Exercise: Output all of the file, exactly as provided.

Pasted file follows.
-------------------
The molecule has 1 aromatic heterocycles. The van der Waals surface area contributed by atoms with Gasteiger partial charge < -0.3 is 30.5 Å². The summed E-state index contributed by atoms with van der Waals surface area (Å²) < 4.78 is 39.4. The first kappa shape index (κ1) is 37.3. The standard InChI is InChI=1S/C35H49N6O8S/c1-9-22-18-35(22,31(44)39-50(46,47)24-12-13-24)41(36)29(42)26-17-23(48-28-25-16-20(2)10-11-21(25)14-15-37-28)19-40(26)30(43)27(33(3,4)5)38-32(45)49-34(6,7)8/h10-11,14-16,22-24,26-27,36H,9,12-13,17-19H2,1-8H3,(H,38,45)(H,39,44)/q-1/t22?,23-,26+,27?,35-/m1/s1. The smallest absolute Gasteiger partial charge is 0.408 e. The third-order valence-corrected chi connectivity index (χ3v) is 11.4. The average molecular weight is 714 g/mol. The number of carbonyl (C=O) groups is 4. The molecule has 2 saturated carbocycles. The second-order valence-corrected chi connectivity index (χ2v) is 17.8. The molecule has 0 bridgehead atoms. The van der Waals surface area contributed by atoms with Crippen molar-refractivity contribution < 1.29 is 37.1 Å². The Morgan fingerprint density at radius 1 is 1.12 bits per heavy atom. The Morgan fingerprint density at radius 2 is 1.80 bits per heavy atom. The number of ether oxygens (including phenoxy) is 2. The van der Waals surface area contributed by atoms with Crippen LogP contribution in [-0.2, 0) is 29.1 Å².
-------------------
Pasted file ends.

The molecule has 1 aromatic heterocycles. The van der Waals surface area contributed by atoms with Gasteiger partial charge < -0.3 is 30.5 Å². The summed E-state index contributed by atoms with van der Waals surface area (Å²) < 4.78 is 39.4. The first kappa shape index (κ1) is 37.3. The standard InChI is InChI=1S/C35H49N6O8S/c1-9-22-18-35(22,31(44)39-50(46,47)24-12-13-24)41(36)29(42)26-17-23(48-28-25-16-20(2)10-11-21(25)14-15-37-28)19-40(26)30(43)27(33(3,4)5)38-32(45)49-34(6,7)8/h10-11,14-16,22-24,26-27,36H,9,12-13,17-19H2,1-8H3,(H,38,45)(H,39,44)/q-1/t22?,23-,26+,27?,35-/m1/s1. The smallest absolute Gasteiger partial charge is 0.408 e. The third-order valence-corrected chi connectivity index (χ3v) is 11.4. The average molecular weight is 714 g/mol. The number of carbonyl (C=O) groups is 4. The molecule has 2 saturated carbocycles. The second-order valence-corrected chi connectivity index (χ2v) is 17.8. The molecule has 0 bridgehead atoms. The van der Waals surface area contributed by atoms with Crippen molar-refractivity contribution < 1.29 is 37.1 Å². The Morgan fingerprint density at radius 1 is 1.12 bits per heavy atom. The Morgan fingerprint density at radius 2 is 1.80 bits per heavy atom. The number of ether oxygens (including phenoxy) is 2. The van der Waals surface area contributed by atoms with Crippen LogP contribution in [-0.2, 0) is 29.1 Å².